Bill Frankeless info
|visits||member for||11 months|
|seen||1 hour ago|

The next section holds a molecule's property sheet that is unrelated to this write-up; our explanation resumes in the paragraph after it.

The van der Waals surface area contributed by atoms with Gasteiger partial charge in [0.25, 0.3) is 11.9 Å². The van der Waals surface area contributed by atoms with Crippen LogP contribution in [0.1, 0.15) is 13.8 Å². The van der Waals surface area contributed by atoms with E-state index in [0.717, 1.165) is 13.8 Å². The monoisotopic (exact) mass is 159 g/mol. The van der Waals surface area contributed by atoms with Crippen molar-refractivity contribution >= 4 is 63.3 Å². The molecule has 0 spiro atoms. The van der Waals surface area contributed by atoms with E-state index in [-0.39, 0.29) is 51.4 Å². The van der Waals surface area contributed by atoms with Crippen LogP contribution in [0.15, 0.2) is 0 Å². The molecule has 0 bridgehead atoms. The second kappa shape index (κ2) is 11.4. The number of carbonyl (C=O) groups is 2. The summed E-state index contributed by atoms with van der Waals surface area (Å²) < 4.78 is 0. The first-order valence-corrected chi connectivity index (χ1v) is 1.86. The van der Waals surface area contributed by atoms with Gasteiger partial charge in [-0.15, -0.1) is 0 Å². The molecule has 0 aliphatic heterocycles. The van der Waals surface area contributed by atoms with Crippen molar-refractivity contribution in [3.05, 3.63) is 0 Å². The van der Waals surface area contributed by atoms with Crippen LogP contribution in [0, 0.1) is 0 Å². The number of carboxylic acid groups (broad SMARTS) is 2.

I'm a contentious, confrontational old coot with strong opinions about (American) English usage: They're all my own and I don't care whether you adopt them or disagree with them, but if the latter, I'd like reasons and references -- I sometimes change my mind. Taught writing & ESL at two universities in the US (11 years) and writing & EFL at 10 universities & high schools in Japan (10 years) & Taiwan (16 years). Have an old MA in theoretical linguistics (I'm a lapsed amateur linguist). Technical writer & biomedical editor for the past 16 years. Most usage questions are about style (aesthetics & personal preferences, both of which require subjective judgments), idiomaticity, & clarity, not about grammar. What's best is what works best in any given context. Ambiguity, lack of clarity, verbosity, & outlandishness are all bad. Good = "what I like"; bad = "what I don't like": in most cases & for most native speakers. No one has all the answers; no one's always right. English has a basic grammar that all but the addled have acquired: Grammar is trivial in most instances, unless it confuses the listener/reader. English has few hard & fast rules: The old ones were mostly wrong & silly; the new ones are mostly wrong & silly -- almost nobody follows the rules because there are no enforcers (language police), so why should they? Culture is primarily language-based; everyone makes judgments about the language that speakers and writers use and about how they use it; ergo, social commentary is sometimes necessary to explain the sociolinguistic value of some usages. If you don't like my commentary, ignore it -- you don't have to agree with me: don't try to silence me, or patronize me, and we'll get along even if we disagree. If I'm persuaded that I'm wrong, I'll admit it: we all make mistakes, so why shouldn't I? Words matter: How you say it is usually more important than what you say. My chief concern is formal written English: I edit technical articles every day. Native Anglophones will say anything. Why not? Human language is natural language. Programming languages are artificial & irrelevant to English usage. I don't use the chat room; I don't social network, but I'm guilty of long discussions -- I try not to be, but I think things should be open.
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